Artistfacts: David Altmejd
Terrifying and grotesque or seductive and captivating sculptures or should I say sculptural beings and their habitats. David Altmejd is a Canadian artist working in New York who creates large, masterfully made, highly distinctive works in which the use of varied, unconventional materials, the process of constructing the work generates the meaning. David Altmejd blends ideas of the infinitely large and the infinitely small. Materials used include plexiglass, beads, hair, epoxy, clay, mirrors, resin, imprints of his ear and hands, paint, glitter, wood, mirror….
For David Altmejd what is encouraged in art is the development/invention of language. The object is a made object, the artist’s hand is clearly visible, if not actually reproduced and applied to the sculpture, each step in the making dictates the next one. The various materials used that each behave in different ways force the work into a certain direction. Color is used to change the mood of the sculpture. He starts with figurative elements massed together that then become abstract, forcing you to look into the work to see the components, to delve into the habitats created.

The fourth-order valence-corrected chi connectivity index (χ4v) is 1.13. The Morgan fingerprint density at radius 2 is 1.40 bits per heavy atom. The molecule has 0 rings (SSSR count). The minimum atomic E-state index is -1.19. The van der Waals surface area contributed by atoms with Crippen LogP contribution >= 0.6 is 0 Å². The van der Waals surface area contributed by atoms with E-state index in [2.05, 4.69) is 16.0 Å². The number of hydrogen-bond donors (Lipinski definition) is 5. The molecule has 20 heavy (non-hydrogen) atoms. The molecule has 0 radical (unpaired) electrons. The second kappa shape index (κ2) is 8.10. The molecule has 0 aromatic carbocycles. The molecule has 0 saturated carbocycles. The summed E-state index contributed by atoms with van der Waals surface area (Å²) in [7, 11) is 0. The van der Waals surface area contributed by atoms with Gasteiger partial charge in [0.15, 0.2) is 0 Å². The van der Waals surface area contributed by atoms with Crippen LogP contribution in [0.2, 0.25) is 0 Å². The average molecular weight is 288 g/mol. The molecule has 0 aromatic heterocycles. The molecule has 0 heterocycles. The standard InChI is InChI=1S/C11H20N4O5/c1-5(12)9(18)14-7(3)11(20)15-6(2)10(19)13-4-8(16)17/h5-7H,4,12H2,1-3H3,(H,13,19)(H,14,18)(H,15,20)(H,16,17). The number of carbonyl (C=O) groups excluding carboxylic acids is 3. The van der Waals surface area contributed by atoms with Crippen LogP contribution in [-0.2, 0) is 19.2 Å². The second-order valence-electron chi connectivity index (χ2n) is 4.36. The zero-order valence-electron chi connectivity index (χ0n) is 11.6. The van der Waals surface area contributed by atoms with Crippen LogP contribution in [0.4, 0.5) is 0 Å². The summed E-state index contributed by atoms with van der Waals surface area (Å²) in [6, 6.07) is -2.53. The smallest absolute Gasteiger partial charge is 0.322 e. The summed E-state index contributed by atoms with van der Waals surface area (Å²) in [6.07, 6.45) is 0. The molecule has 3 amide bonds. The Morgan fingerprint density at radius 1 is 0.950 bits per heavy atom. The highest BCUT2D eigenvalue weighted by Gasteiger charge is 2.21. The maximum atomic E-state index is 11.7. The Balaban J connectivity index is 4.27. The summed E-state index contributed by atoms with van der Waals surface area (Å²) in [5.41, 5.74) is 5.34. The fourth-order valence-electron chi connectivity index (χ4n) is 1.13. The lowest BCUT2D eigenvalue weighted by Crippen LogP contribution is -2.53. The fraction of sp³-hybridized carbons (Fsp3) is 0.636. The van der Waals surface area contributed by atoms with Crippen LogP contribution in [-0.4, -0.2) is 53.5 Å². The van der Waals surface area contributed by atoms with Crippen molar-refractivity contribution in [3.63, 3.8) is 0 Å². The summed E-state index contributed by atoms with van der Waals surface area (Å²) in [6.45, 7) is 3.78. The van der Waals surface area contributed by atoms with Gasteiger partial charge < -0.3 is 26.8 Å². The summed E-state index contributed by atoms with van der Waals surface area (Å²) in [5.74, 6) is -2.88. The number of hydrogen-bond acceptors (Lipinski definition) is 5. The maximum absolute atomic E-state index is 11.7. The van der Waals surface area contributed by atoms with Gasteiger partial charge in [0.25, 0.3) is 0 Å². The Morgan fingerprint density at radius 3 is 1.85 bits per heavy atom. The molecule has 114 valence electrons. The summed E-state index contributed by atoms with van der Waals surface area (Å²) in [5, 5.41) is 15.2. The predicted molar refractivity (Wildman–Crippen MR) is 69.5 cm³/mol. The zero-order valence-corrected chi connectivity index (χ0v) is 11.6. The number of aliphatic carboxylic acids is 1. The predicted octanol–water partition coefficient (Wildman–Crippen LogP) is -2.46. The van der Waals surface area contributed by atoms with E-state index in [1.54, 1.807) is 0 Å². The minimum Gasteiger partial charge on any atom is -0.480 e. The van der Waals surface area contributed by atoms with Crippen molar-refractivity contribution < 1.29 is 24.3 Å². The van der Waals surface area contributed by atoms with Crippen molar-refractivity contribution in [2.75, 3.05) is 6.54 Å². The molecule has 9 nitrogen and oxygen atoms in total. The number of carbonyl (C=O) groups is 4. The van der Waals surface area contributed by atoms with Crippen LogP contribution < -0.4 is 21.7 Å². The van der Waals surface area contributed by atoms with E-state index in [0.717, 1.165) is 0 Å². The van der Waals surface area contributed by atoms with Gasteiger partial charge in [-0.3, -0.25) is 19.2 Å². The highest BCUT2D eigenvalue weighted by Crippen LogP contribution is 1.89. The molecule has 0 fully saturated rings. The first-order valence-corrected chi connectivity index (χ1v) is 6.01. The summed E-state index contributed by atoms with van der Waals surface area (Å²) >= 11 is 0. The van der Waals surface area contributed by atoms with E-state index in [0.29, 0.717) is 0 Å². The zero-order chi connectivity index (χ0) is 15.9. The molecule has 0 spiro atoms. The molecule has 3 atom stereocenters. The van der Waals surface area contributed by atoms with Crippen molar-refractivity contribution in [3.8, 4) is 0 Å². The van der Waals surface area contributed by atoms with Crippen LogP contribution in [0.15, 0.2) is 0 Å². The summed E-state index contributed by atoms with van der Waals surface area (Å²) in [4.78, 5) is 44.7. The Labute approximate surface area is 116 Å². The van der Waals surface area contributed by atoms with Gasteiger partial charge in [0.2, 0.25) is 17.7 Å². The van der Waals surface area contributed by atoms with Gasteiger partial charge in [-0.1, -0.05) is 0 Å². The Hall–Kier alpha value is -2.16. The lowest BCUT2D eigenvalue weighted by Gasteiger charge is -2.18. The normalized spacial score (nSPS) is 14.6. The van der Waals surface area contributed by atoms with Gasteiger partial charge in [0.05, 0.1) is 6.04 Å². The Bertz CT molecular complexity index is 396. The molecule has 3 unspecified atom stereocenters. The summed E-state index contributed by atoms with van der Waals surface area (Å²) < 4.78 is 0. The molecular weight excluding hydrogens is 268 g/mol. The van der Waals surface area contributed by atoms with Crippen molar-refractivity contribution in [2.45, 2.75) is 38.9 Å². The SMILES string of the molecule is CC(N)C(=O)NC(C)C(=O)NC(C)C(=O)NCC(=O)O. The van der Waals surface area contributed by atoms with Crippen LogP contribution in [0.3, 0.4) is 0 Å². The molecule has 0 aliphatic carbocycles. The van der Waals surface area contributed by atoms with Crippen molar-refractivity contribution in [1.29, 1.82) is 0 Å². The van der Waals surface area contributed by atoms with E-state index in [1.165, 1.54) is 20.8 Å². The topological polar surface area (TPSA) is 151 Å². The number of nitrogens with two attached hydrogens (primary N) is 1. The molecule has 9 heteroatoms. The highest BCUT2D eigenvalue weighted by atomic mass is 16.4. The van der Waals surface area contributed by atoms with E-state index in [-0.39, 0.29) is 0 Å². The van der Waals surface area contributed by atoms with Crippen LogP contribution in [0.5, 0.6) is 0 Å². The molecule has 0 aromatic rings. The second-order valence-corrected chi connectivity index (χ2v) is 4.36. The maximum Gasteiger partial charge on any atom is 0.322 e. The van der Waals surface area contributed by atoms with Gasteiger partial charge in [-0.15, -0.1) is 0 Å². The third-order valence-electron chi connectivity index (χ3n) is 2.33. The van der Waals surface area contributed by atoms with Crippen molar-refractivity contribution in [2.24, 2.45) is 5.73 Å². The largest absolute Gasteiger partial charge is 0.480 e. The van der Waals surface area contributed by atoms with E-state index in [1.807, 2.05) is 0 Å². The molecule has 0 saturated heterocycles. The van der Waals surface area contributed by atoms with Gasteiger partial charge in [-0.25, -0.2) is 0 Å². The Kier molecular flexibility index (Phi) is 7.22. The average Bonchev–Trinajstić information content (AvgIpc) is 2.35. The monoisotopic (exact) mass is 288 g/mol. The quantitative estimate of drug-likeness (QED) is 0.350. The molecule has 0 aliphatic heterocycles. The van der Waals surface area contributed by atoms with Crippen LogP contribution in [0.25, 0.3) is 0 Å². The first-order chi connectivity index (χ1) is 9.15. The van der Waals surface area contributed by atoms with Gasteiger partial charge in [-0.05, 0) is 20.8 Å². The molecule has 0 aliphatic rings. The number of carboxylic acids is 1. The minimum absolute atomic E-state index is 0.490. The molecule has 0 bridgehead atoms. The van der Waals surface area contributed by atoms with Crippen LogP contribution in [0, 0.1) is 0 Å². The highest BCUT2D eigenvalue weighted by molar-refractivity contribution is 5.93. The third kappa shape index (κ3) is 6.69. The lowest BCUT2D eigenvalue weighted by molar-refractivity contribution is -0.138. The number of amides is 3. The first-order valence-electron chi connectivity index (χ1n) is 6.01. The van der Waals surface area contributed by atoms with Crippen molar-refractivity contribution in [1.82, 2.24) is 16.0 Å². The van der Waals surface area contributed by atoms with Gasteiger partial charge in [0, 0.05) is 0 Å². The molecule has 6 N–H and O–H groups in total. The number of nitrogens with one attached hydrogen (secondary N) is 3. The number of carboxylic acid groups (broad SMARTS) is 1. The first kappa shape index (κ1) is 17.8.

David Altmejd wishes to make an object that will feel alive but is not representing life. A hole through the chest of a sculpture for example represents energy, life, the act of creation. Openings, orifices, emphasize the senses such as hearing or touch and importance of the body.
He accompanies most/all of his work with heads, which he sees as a form of drawing. The frame of the head combines the materials that are used in the main pieces.
David Altmejd’s work is fabulously creative, unnerving, breathtakingly complex and unique. One is seduced by the materials, the exuberance, the scale and mastery yet cringe at the symbols of decay, forced to always take at least one more look.